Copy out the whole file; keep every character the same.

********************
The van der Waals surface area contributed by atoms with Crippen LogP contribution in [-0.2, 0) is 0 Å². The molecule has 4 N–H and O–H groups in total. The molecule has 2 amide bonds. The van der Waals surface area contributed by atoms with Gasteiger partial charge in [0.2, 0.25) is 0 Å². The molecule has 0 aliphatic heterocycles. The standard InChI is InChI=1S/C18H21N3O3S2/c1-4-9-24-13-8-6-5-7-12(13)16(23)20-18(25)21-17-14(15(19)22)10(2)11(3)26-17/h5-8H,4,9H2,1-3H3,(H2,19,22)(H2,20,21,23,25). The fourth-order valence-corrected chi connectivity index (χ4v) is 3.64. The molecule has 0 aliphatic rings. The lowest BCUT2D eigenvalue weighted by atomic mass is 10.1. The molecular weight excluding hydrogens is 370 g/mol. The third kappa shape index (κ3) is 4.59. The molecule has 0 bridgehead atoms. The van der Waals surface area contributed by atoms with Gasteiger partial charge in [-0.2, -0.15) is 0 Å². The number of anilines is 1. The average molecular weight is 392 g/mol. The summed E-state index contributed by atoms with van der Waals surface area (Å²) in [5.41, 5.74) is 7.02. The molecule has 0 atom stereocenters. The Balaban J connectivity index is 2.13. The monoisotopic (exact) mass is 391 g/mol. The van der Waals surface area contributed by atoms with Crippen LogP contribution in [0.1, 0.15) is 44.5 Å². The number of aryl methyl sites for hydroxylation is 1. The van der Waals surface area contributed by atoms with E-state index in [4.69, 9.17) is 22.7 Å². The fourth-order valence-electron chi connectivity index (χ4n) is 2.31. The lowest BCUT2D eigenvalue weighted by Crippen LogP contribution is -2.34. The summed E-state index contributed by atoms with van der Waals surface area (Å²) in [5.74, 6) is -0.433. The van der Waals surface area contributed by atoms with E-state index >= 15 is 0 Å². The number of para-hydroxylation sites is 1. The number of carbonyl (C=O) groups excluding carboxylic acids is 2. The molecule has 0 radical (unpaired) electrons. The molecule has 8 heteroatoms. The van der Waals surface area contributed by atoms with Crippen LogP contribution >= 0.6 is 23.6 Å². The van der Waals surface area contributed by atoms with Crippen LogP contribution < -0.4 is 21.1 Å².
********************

The van der Waals surface area contributed by atoms with Crippen LogP contribution in [-0.2, 0) is 0 Å². The molecule has 4 N–H and O–H groups in total. The molecule has 2 amide bonds. The van der Waals surface area contributed by atoms with Gasteiger partial charge in [0.2, 0.25) is 0 Å². The molecule has 0 aliphatic heterocycles. The standard InChI is InChI=1S/C18H21N3O3S2/c1-4-9-24-13-8-6-5-7-12(13)16(23)20-18(25)21-17-14(15(19)22)10(2)11(3)26-17/h5-8H,4,9H2,1-3H3,(H2,19,22)(H2,20,21,23,25). The fourth-order valence-corrected chi connectivity index (χ4v) is 3.64. The molecule has 0 aliphatic rings. The lowest BCUT2D eigenvalue weighted by atomic mass is 10.1. The molecular weight excluding hydrogens is 370 g/mol. The third kappa shape index (κ3) is 4.59. The molecule has 0 bridgehead atoms. The van der Waals surface area contributed by atoms with Gasteiger partial charge in [-0.2, -0.15) is 0 Å². The number of anilines is 1. The average molecular weight is 392 g/mol. The summed E-state index contributed by atoms with van der Waals surface area (Å²) in [5.41, 5.74) is 7.02. The molecule has 0 atom stereocenters. The Balaban J connectivity index is 2.13. The monoisotopic (exact) mass is 391 g/mol. The van der Waals surface area contributed by atoms with Crippen LogP contribution in [0.1, 0.15) is 44.5 Å². The number of aryl methyl sites for hydroxylation is 1. The van der Waals surface area contributed by atoms with E-state index in [4.69, 9.17) is 22.7 Å². The fourth-order valence-electron chi connectivity index (χ4n) is 2.31. The lowest BCUT2D eigenvalue weighted by Crippen LogP contribution is -2.34. The summed E-state index contributed by atoms with van der Waals surface area (Å²) in [5.74, 6) is -0.433. The van der Waals surface area contributed by atoms with E-state index >= 15 is 0 Å². The number of para-hydroxylation sites is 1. The number of carbonyl (C=O) groups excluding carboxylic acids is 2. The molecule has 0 radical (unpaired) electrons. The molecule has 8 heteroatoms. The van der Waals surface area contributed by atoms with Crippen LogP contribution >= 0.6 is 23.6 Å². The van der Waals surface area contributed by atoms with Crippen LogP contribution < -0.4 is 21.1 Å².